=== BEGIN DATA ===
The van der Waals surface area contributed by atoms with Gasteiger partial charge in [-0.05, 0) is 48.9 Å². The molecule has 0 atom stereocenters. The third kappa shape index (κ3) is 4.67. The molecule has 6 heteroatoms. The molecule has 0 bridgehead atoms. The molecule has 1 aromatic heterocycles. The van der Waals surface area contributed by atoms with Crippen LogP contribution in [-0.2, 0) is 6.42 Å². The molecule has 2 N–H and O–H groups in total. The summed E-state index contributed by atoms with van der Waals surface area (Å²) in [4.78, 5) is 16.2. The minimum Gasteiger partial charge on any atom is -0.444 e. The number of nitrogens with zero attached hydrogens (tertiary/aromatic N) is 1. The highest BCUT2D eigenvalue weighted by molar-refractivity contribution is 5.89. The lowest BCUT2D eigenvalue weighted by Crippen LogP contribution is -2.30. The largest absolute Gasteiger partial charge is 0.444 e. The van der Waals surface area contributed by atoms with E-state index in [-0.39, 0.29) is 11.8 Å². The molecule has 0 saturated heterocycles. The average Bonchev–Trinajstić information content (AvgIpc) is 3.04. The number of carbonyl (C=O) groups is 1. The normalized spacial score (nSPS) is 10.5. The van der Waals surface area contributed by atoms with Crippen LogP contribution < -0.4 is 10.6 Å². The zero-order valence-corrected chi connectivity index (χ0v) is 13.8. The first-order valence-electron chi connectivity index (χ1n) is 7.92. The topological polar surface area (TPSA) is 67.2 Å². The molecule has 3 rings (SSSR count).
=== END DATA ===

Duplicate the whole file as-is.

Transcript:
The van der Waals surface area contributed by atoms with Gasteiger partial charge in [-0.05, 0) is 48.9 Å². The molecule has 0 atom stereocenters. The third kappa shape index (κ3) is 4.67. The molecule has 6 heteroatoms. The molecule has 0 bridgehead atoms. The molecule has 1 aromatic heterocycles. The van der Waals surface area contributed by atoms with Crippen LogP contribution in [-0.2, 0) is 6.42 Å². The molecule has 2 N–H and O–H groups in total. The summed E-state index contributed by atoms with van der Waals surface area (Å²) in [4.78, 5) is 16.2. The minimum Gasteiger partial charge on any atom is -0.444 e. The number of nitrogens with zero attached hydrogens (tertiary/aromatic N) is 1. The highest BCUT2D eigenvalue weighted by molar-refractivity contribution is 5.89. The lowest BCUT2D eigenvalue weighted by Crippen LogP contribution is -2.30. The largest absolute Gasteiger partial charge is 0.444 e. The van der Waals surface area contributed by atoms with E-state index in [-0.39, 0.29) is 11.8 Å². The molecule has 0 saturated heterocycles. The average Bonchev–Trinajstić information content (AvgIpc) is 3.04. The number of carbonyl (C=O) groups is 1. The normalized spacial score (nSPS) is 10.5. The van der Waals surface area contributed by atoms with Crippen LogP contribution < -0.4 is 10.6 Å². The zero-order valence-corrected chi connectivity index (χ0v) is 13.8. The first-order valence-electron chi connectivity index (χ1n) is 7.92. The topological polar surface area (TPSA) is 67.2 Å². The molecule has 3 rings (SSSR count).